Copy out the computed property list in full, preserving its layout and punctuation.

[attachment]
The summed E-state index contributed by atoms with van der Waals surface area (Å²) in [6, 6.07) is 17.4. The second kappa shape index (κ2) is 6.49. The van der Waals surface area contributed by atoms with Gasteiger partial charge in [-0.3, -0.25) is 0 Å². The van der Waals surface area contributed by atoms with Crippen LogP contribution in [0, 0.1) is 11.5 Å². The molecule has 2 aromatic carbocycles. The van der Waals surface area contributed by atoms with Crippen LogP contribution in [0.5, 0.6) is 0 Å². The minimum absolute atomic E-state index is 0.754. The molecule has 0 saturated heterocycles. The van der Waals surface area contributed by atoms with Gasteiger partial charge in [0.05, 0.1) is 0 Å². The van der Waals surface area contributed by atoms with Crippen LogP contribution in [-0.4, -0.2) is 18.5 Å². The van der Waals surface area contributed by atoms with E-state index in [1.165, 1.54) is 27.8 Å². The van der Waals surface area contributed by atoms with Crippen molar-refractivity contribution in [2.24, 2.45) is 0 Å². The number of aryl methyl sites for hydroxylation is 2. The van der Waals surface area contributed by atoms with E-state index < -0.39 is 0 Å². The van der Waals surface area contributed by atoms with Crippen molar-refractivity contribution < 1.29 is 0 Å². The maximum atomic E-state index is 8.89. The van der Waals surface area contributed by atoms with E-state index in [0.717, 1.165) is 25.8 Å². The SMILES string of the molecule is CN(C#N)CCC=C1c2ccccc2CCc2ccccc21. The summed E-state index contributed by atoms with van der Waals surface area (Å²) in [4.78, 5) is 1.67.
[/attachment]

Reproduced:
The summed E-state index contributed by atoms with van der Waals surface area (Å²) in [6, 6.07) is 17.4. The second kappa shape index (κ2) is 6.49. The van der Waals surface area contributed by atoms with Gasteiger partial charge in [-0.3, -0.25) is 0 Å². The van der Waals surface area contributed by atoms with Crippen LogP contribution in [0, 0.1) is 11.5 Å². The molecule has 2 aromatic carbocycles. The van der Waals surface area contributed by atoms with Crippen LogP contribution in [0.5, 0.6) is 0 Å². The minimum absolute atomic E-state index is 0.754. The molecule has 0 saturated heterocycles. The van der Waals surface area contributed by atoms with Gasteiger partial charge in [0.05, 0.1) is 0 Å². The van der Waals surface area contributed by atoms with Crippen LogP contribution in [-0.4, -0.2) is 18.5 Å². The van der Waals surface area contributed by atoms with E-state index in [1.165, 1.54) is 27.8 Å². The van der Waals surface area contributed by atoms with Crippen molar-refractivity contribution in [2.24, 2.45) is 0 Å². The number of aryl methyl sites for hydroxylation is 2. The van der Waals surface area contributed by atoms with E-state index < -0.39 is 0 Å². The van der Waals surface area contributed by atoms with Crippen molar-refractivity contribution < 1.29 is 0 Å². The maximum atomic E-state index is 8.89. The van der Waals surface area contributed by atoms with E-state index in [0.717, 1.165) is 25.8 Å². The SMILES string of the molecule is CN(C#N)CCC=C1c2ccccc2CCc2ccccc21. The summed E-state index contributed by atoms with van der Waals surface area (Å²) in [4.78, 5) is 1.67.